Who is we? You obviously have an axe to grind vis-a-vis Radcliffe, maybe you are sleeping with Yegorova - who knows? I would like to credit Yegorova with a little more maturity than to be intimidated by anything Radcliffe may have implied in her stance from Edmonton. As another posted pointed out, why would Yegorova assume that it was directed at her, unless she had something to feel guilty about.
Few, if any, of us suspect Radcliffe because she has been a consistently developing runner for MANY years, beginning as a world champion in Cross as a Junior, and running 4th at Worlds the same year (3000m in 8.51 I believe). Whereas Yegorova came on the scene quite recently, and all of a sudden is running world class performances. Many of us who are interested in the sport become suspicious when this occurs.
You may be right that Yegorova's results were within the realms of the norm, but that doesn't alter the perception that there was a "smoking gun" surrounding the EPO test, which had nothing to do with Radcliffe - she didn't release the findings to the public! Given the number of positive tests recently (Saidi Sief,Mourhit, and now Boulami - not to mention Baumann, Slaney, etc. who have claimed innocence) suspicions will surround many elite runners, but particularly those whose career has been quick to develop - seemingly out of nowhere, or at least about whom little is known.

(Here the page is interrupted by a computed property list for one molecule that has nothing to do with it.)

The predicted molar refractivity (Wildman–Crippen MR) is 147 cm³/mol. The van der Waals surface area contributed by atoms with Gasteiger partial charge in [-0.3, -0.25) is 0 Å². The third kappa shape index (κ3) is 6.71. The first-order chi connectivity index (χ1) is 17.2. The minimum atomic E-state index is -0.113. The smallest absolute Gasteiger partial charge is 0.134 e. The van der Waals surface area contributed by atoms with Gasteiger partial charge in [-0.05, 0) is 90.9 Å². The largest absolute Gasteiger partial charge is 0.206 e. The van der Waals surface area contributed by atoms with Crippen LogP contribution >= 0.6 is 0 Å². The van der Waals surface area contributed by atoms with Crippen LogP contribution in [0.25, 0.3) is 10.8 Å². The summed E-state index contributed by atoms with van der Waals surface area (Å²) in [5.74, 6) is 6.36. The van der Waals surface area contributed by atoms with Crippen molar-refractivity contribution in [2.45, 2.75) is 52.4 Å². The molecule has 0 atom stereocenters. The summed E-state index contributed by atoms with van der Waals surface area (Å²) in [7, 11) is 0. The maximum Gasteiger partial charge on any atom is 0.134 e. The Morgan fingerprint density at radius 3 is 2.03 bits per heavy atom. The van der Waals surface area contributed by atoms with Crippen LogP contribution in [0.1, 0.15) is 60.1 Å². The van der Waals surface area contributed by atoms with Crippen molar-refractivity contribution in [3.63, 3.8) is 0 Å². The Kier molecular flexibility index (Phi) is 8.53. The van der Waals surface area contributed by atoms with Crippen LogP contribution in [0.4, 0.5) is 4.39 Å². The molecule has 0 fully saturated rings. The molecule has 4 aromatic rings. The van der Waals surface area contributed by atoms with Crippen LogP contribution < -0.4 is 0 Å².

If you think that the sport is better off without Radcliffe, then you are in quite a minority in that thinking. I for one couldn't care less about Yegorova, but Radcliffe is enhancing the sport, particlarly in the Marathon, and has captured the admiration of many afficionados, moreso because of her identification as the "nearly" girl (constantly missing out on medals) of earlier years. Her time has come and most people believe that she has earned it, I can't say the same about Yegorova.